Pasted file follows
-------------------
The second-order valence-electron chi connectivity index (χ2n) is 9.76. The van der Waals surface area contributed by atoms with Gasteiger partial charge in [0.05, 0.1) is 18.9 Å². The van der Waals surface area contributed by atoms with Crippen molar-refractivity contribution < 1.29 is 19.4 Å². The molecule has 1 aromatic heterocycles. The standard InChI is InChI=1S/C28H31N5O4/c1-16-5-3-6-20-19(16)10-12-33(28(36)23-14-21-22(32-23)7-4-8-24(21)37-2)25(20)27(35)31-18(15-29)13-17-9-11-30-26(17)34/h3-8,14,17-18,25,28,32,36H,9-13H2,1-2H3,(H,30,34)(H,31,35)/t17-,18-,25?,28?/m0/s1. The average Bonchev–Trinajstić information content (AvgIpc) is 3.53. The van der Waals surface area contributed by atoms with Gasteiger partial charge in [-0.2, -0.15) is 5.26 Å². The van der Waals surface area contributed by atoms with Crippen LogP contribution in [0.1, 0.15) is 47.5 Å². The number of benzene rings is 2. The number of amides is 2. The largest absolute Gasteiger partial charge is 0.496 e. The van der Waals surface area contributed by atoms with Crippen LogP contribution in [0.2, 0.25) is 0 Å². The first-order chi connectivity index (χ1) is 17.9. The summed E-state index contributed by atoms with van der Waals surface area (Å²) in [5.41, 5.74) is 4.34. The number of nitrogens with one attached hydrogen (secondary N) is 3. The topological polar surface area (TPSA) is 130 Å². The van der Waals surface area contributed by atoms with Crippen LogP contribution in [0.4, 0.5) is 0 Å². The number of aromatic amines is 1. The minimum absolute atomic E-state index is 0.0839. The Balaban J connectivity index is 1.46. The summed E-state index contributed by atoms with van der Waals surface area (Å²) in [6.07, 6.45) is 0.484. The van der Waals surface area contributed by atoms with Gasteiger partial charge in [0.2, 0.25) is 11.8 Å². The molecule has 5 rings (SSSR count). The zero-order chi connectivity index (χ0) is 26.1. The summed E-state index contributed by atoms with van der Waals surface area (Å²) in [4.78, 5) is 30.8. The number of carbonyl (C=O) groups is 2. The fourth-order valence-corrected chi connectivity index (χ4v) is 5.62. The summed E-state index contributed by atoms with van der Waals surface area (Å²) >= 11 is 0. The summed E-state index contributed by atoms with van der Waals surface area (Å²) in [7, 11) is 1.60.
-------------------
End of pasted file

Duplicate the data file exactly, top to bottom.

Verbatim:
The second-order valence-electron chi connectivity index (χ2n) is 9.76. The van der Waals surface area contributed by atoms with Gasteiger partial charge in [0.05, 0.1) is 18.9 Å². The van der Waals surface area contributed by atoms with Crippen molar-refractivity contribution < 1.29 is 19.4 Å². The molecule has 1 aromatic heterocycles. The standard InChI is InChI=1S/C28H31N5O4/c1-16-5-3-6-20-19(16)10-12-33(28(36)23-14-21-22(32-23)7-4-8-24(21)37-2)25(20)27(35)31-18(15-29)13-17-9-11-30-26(17)34/h3-8,14,17-18,25,28,32,36H,9-13H2,1-2H3,(H,30,34)(H,31,35)/t17-,18-,25?,28?/m0/s1. The average Bonchev–Trinajstić information content (AvgIpc) is 3.53. The van der Waals surface area contributed by atoms with Gasteiger partial charge in [-0.2, -0.15) is 5.26 Å². The van der Waals surface area contributed by atoms with Crippen LogP contribution in [0.1, 0.15) is 47.5 Å². The number of benzene rings is 2. The number of amides is 2. The largest absolute Gasteiger partial charge is 0.496 e. The van der Waals surface area contributed by atoms with Crippen LogP contribution in [0.2, 0.25) is 0 Å². The first-order chi connectivity index (χ1) is 17.9. The summed E-state index contributed by atoms with van der Waals surface area (Å²) in [5.41, 5.74) is 4.34. The number of nitrogens with one attached hydrogen (secondary N) is 3. The topological polar surface area (TPSA) is 130 Å². The van der Waals surface area contributed by atoms with Crippen LogP contribution in [0.4, 0.5) is 0 Å². The number of aromatic amines is 1. The minimum absolute atomic E-state index is 0.0839. The Balaban J connectivity index is 1.46. The summed E-state index contributed by atoms with van der Waals surface area (Å²) in [6.07, 6.45) is 0.484. The van der Waals surface area contributed by atoms with Gasteiger partial charge in [0.2, 0.25) is 11.8 Å². The molecule has 5 rings (SSSR count). The zero-order chi connectivity index (χ0) is 26.1. The summed E-state index contributed by atoms with van der Waals surface area (Å²) in [4.78, 5) is 30.8. The number of carbonyl (C=O) groups is 2. The fourth-order valence-corrected chi connectivity index (χ4v) is 5.62. The summed E-state index contributed by atoms with van der Waals surface area (Å²) >= 11 is 0. The summed E-state index contributed by atoms with van der Waals surface area (Å²) in [7, 11) is 1.60.